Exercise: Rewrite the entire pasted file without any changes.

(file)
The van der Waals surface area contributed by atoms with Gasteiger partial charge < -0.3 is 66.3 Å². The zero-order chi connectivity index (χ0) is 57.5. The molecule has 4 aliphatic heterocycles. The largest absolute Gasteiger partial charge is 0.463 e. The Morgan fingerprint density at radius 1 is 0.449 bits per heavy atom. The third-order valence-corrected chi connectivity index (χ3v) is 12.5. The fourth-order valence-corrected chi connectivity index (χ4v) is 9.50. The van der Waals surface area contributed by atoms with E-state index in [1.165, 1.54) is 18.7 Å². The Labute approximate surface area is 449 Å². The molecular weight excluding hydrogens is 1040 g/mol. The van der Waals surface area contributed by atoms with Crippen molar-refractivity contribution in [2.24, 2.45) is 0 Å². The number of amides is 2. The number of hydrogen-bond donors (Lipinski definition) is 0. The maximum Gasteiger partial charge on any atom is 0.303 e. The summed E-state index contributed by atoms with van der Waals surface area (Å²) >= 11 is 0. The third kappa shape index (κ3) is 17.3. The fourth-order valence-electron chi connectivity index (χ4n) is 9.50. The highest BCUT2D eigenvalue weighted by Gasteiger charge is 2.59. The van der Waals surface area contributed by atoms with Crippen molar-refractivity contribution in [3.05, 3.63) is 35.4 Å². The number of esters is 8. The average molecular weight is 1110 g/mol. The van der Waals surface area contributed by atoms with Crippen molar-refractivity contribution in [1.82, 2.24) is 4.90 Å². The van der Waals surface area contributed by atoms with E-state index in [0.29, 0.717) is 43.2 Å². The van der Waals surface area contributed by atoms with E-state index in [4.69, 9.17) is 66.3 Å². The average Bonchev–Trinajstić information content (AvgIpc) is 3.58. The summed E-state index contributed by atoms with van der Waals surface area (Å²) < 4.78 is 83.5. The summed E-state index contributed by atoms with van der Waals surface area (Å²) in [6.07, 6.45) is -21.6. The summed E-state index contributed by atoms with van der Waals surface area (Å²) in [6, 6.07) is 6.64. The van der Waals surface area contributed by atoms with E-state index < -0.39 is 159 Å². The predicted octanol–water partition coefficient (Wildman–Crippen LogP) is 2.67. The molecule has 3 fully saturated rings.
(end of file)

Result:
The van der Waals surface area contributed by atoms with Gasteiger partial charge < -0.3 is 66.3 Å². The zero-order chi connectivity index (χ0) is 57.5. The molecule has 4 aliphatic heterocycles. The largest absolute Gasteiger partial charge is 0.463 e. The Morgan fingerprint density at radius 1 is 0.449 bits per heavy atom. The third-order valence-corrected chi connectivity index (χ3v) is 12.5. The fourth-order valence-corrected chi connectivity index (χ4v) is 9.50. The van der Waals surface area contributed by atoms with E-state index in [1.165, 1.54) is 18.7 Å². The Labute approximate surface area is 449 Å². The molecular weight excluding hydrogens is 1040 g/mol. The van der Waals surface area contributed by atoms with Crippen molar-refractivity contribution in [2.24, 2.45) is 0 Å². The number of amides is 2. The number of hydrogen-bond donors (Lipinski definition) is 0. The maximum Gasteiger partial charge on any atom is 0.303 e. The summed E-state index contributed by atoms with van der Waals surface area (Å²) >= 11 is 0. The third kappa shape index (κ3) is 17.3. The fourth-order valence-electron chi connectivity index (χ4n) is 9.50. The highest BCUT2D eigenvalue weighted by Gasteiger charge is 2.59. The van der Waals surface area contributed by atoms with Crippen molar-refractivity contribution in [3.05, 3.63) is 35.4 Å². The number of esters is 8. The average molecular weight is 1110 g/mol. The van der Waals surface area contributed by atoms with Crippen molar-refractivity contribution in [1.82, 2.24) is 4.90 Å². The van der Waals surface area contributed by atoms with E-state index in [0.29, 0.717) is 43.2 Å². The van der Waals surface area contributed by atoms with E-state index in [4.69, 9.17) is 66.3 Å². The average Bonchev–Trinajstić information content (AvgIpc) is 3.58. The summed E-state index contributed by atoms with van der Waals surface area (Å²) < 4.78 is 83.5. The summed E-state index contributed by atoms with van der Waals surface area (Å²) in [6.07, 6.45) is -21.6. The summed E-state index contributed by atoms with van der Waals surface area (Å²) in [6, 6.07) is 6.64. The van der Waals surface area contributed by atoms with E-state index < -0.39 is 159 Å². The predicted octanol–water partition coefficient (Wildman–Crippen LogP) is 2.67. The molecule has 3 fully saturated rings.